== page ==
We never saw Zucker himself, so perhaps he was ferried in a side entrance, lest the bunch of, polite middle class people with the cheery greeting decided to offer him a leaflet and wish him good morning with intent.
But all-in-all, I think the protest went very well. I’m sure plenty of the people we gave the leaflets to were there for other reasons (such as working there), but that’s probably good. As with the Bitch protest in May, the effect we were hoping for was to perhaps make the RSM think twice about inviting people like Zucker next time. Perhaps they’ll realise that if they rub transpeople’s collective noses in it, we’ll come along and perhaps cause them a bit of embarrassment in front of their target audience.
In closing, I did feel a bit sorry for the policemen, who got to stand there looking bored (and very, very young – am I really going to be 35 tomorrow?)
I did offer them a copy of the leaflet to read, in order to pass the time, after they realised that nobody had brought pitchforks and flaming torches, but they declined. They seemed like nice chaps anyway.
An update to this post from earlier today. I’ve spoken to someone who was in the conference, and they asked Richard Green why he was taking photos of us.
Apparently he was doing it at the request of Zucker himself, who wanted a souvenir, because he “found the attention amusing”.
So there are going to be pictures of me, a few other transpeople, and a bunch of allies in Zucker’s holiday snaps album. Knowing what they say about those who protest too much, I do hope he’s not planning to view them with a box of Kleenex at the ready.
Urgh! I think I need a shower.
From the transfeminist livejournal community:
The London Transfeminist Group is meeting this Thursday, 25th of September, in order for those planning to protest the invitation of controversial American-Canadian doctor, Kenneth Zucker, to keynote the Royal Society of Medicine’s discussion on treatment of transgendered adolescents on October 1st.
Kenneth Zucker is infamous within the trans community for using what many feel to be aversion therapy on children as young as three, who show “gender variant” behaviour. Some of us feel that subjecting any child, yet alone those so young, to “treatment” which involves confiscating their favourite toys and forbidding them contact with their best friends amounts to psychologically abusing these children. We further feel that in engaging with this treatment, Dr Zucker is pandering to the homophobic and transphobic fears of the parents of these children that they might “grow up gay”, or “grow up to be trans”.
We further feel that the Royal Society of Medicine brings itself into disrepute by inviting someone who subjects children to treatment which harkens back to a dark age of abuse of queer and gender-variant people by the mental health community. Regardless of whether Dr Zucker is sometimes in favour of trans-positive treatment for adolescents, such as the use of puberty blocking drugs, inviting this man to present the keynote shows a woeful lack of respect for trans and queer people in the UK, and sends the message that “doctors” who are prepared to engage in reparative and aversion therapy against queer and gender-variant people are still tolerated and respected amongst their peers.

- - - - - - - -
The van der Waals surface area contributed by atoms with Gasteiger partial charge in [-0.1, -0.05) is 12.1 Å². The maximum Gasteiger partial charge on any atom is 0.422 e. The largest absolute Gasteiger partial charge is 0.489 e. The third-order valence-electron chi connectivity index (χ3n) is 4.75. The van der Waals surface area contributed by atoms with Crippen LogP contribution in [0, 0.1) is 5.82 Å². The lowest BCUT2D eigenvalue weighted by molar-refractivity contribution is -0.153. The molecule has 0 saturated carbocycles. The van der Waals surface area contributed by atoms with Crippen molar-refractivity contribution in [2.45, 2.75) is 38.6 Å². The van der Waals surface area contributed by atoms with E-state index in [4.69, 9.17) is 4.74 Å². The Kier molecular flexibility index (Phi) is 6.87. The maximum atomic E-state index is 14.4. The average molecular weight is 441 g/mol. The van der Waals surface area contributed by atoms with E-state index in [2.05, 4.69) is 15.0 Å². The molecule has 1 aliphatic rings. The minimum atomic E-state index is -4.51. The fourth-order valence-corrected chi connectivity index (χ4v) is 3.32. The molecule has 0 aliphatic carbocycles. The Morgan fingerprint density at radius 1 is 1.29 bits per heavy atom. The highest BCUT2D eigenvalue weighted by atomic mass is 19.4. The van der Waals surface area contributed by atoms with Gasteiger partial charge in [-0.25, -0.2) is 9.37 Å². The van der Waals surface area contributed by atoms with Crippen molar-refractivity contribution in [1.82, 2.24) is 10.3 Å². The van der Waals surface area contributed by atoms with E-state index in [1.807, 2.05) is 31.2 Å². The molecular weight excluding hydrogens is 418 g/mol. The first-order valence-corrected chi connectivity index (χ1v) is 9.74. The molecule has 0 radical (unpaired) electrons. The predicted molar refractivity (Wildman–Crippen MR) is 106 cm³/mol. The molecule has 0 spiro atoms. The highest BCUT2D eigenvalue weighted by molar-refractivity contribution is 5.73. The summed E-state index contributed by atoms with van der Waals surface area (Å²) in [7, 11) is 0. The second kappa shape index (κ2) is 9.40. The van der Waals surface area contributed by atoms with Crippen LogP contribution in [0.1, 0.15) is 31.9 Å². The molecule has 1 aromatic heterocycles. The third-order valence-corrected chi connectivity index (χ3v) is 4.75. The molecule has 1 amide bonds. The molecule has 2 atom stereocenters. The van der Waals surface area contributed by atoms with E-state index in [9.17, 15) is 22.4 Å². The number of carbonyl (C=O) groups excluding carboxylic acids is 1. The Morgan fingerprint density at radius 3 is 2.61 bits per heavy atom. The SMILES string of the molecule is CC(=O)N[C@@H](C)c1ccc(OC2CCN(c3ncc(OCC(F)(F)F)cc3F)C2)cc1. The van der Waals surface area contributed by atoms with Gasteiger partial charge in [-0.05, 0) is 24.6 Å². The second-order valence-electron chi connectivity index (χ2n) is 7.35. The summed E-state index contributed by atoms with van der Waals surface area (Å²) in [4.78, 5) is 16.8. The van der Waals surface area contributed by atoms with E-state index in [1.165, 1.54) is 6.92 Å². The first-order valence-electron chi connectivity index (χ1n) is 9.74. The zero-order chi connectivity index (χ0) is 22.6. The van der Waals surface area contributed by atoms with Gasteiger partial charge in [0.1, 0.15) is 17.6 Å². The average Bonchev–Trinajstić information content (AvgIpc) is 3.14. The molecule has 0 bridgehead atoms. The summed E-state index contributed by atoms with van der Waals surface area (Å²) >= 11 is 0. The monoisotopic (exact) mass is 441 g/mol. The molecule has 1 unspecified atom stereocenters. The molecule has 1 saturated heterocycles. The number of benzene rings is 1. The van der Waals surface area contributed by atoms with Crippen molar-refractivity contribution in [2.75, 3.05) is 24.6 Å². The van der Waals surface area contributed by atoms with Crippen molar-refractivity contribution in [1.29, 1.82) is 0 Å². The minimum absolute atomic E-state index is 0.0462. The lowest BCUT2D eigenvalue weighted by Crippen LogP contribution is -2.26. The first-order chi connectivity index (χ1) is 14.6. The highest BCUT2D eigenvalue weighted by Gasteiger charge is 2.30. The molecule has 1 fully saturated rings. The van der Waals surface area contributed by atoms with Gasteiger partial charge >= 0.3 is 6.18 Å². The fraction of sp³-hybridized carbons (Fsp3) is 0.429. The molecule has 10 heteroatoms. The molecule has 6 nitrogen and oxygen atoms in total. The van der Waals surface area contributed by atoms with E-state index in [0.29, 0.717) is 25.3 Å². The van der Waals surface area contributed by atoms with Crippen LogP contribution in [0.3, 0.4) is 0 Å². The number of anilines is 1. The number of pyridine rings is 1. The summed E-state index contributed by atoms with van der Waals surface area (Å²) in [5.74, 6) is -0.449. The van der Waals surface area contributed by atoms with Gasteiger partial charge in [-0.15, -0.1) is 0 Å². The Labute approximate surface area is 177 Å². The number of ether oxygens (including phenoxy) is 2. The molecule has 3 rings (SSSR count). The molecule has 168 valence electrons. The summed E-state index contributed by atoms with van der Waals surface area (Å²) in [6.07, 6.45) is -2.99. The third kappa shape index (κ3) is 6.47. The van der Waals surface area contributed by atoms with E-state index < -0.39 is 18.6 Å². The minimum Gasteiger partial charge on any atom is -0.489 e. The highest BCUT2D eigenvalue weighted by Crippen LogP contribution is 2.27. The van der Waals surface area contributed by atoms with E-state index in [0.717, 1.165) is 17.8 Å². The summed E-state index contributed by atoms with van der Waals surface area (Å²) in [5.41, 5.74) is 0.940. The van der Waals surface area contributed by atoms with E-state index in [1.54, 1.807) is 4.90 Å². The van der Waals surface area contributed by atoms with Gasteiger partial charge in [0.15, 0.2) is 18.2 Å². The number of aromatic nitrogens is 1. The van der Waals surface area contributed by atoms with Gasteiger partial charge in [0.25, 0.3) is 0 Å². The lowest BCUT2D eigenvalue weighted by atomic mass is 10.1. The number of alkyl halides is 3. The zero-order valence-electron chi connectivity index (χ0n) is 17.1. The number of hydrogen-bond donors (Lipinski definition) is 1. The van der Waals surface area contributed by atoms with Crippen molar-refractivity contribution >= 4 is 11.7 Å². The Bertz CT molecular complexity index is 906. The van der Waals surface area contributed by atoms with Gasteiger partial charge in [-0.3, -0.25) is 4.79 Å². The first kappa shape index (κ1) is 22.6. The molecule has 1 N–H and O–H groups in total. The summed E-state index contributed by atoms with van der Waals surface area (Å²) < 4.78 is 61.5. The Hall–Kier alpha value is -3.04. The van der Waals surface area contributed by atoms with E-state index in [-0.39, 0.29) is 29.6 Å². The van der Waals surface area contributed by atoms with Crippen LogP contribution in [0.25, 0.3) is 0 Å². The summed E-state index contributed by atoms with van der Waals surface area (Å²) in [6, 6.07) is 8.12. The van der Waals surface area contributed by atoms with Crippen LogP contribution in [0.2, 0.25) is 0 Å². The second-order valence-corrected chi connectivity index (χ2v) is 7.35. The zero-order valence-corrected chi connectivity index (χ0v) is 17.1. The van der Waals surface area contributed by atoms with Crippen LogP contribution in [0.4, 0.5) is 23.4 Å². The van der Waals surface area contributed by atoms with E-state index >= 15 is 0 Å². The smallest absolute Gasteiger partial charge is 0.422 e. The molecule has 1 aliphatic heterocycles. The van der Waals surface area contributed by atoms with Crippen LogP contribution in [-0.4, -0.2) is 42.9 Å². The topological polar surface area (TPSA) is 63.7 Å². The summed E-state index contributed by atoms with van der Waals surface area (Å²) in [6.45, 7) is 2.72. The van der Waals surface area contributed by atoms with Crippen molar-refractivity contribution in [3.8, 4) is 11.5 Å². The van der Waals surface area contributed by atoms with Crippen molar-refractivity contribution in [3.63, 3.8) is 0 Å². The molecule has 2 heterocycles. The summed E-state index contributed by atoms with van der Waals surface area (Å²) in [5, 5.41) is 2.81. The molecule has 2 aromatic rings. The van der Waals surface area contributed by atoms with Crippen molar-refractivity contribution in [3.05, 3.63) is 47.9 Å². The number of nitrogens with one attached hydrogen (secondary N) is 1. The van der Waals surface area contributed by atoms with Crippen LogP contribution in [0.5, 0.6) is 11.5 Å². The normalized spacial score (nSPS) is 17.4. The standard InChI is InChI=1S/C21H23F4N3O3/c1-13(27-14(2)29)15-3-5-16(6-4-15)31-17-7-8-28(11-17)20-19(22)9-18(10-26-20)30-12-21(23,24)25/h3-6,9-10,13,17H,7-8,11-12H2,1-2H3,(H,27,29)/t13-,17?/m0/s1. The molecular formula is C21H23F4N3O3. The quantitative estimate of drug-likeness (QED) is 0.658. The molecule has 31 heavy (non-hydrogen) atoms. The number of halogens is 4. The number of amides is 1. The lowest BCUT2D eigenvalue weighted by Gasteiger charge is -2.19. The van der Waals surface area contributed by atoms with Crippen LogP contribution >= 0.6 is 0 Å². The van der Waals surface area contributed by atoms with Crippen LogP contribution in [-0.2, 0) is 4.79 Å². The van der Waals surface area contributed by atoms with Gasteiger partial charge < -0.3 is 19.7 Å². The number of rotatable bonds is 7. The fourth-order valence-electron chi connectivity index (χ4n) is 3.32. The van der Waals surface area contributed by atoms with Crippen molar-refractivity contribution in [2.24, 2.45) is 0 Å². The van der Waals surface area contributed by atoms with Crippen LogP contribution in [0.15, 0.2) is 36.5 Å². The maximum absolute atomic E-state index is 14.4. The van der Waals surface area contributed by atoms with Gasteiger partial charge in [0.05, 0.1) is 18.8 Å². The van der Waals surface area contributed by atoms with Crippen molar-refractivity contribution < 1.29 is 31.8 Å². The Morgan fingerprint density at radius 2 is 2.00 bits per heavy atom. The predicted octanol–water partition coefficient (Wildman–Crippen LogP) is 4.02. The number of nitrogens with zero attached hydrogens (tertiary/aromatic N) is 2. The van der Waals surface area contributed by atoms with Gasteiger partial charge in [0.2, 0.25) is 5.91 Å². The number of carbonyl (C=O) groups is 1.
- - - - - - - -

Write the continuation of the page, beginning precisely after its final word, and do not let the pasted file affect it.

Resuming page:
Please join us for a pre-protest discussion of this issue, as well as collaborating in producing leaflets, placards, etc. for the protest at Gays The Word Bookshop, Marchmont Street, this Thursday at 7:30 pm.
An excerpt from Lynn Conway’s report:
Summary and Findings:
The APA Task Force Report on Gender Identity and Gender Variance [APA08 - PDF here] greatly underreports the prevalence of “gender identity disorder” by a factor on the order of 10 to 20.
The underreporting of GID prevalence derives from a deliberate misuse of clinical definitions and a failure to mention known calculation errors in sources.
The unreasonably low prevalence numbers are given to three significant figures in the Report, as if they were precisely accurate – while failing to mention well-known sources of estimation error.
The Task Force then dismisses recent work by Olyslager and Conway that had exposed large errors in earlier studies by calling that work a “minority position” – as if a scientific analysis must be certified by a majority vote, rather than judged on its merits.
The Task Force further dismisses the work of Olyslager and Conway by insinuating that citation by “transgender activists” somehow reduces its validity – while failing to cite it themselves.
Finally, the Task Force fails to mention recent scientific studies that report far higher-levels of GID prevalence than does their Report.
Please read Helen G’s post for more details – she covers it in pretty much the same detail I would.
The short form is that the APA task force is claiming that GID occurs approximately 1/20th the rate it actually does in the real world, allowing them to claim it’s a rare condition and probably supporting Zucker’s reparative therapy for trans children, since he’d be able to assure parents that it’s unlikely their child really has GID.